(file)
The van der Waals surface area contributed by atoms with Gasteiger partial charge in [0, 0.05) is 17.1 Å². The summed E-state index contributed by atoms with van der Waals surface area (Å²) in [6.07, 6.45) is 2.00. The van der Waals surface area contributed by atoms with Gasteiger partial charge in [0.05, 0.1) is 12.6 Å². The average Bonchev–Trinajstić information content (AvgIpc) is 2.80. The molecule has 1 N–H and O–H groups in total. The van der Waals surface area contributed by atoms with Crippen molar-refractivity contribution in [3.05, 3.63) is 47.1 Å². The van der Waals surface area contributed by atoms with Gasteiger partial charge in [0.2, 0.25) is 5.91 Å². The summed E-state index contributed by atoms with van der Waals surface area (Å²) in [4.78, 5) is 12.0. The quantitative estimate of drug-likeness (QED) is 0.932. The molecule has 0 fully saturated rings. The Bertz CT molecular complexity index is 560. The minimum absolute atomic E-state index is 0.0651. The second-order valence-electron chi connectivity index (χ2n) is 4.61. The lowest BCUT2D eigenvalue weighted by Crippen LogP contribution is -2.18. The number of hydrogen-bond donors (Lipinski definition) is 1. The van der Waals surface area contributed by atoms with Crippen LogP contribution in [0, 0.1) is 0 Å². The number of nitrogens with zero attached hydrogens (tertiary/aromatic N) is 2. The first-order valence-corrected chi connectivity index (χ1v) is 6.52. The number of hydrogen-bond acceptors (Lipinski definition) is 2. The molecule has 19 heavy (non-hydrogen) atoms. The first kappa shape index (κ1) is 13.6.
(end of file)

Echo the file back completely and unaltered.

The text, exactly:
The van der Waals surface area contributed by atoms with Gasteiger partial charge in [0, 0.05) is 17.1 Å². The summed E-state index contributed by atoms with van der Waals surface area (Å²) in [6.07, 6.45) is 2.00. The van der Waals surface area contributed by atoms with Gasteiger partial charge in [0.05, 0.1) is 12.6 Å². The average Bonchev–Trinajstić information content (AvgIpc) is 2.80. The molecule has 1 N–H and O–H groups in total. The van der Waals surface area contributed by atoms with Crippen molar-refractivity contribution in [3.05, 3.63) is 47.1 Å². The van der Waals surface area contributed by atoms with Gasteiger partial charge in [0.2, 0.25) is 5.91 Å². The summed E-state index contributed by atoms with van der Waals surface area (Å²) in [4.78, 5) is 12.0. The quantitative estimate of drug-likeness (QED) is 0.932. The molecule has 0 fully saturated rings. The Bertz CT molecular complexity index is 560. The minimum absolute atomic E-state index is 0.0651. The second-order valence-electron chi connectivity index (χ2n) is 4.61. The lowest BCUT2D eigenvalue weighted by Crippen LogP contribution is -2.18. The number of hydrogen-bond donors (Lipinski definition) is 1. The van der Waals surface area contributed by atoms with Crippen LogP contribution in [0, 0.1) is 0 Å². The number of nitrogens with zero attached hydrogens (tertiary/aromatic N) is 2. The first-order valence-corrected chi connectivity index (χ1v) is 6.52. The number of hydrogen-bond acceptors (Lipinski definition) is 2. The molecule has 19 heavy (non-hydrogen) atoms. The first kappa shape index (κ1) is 13.6.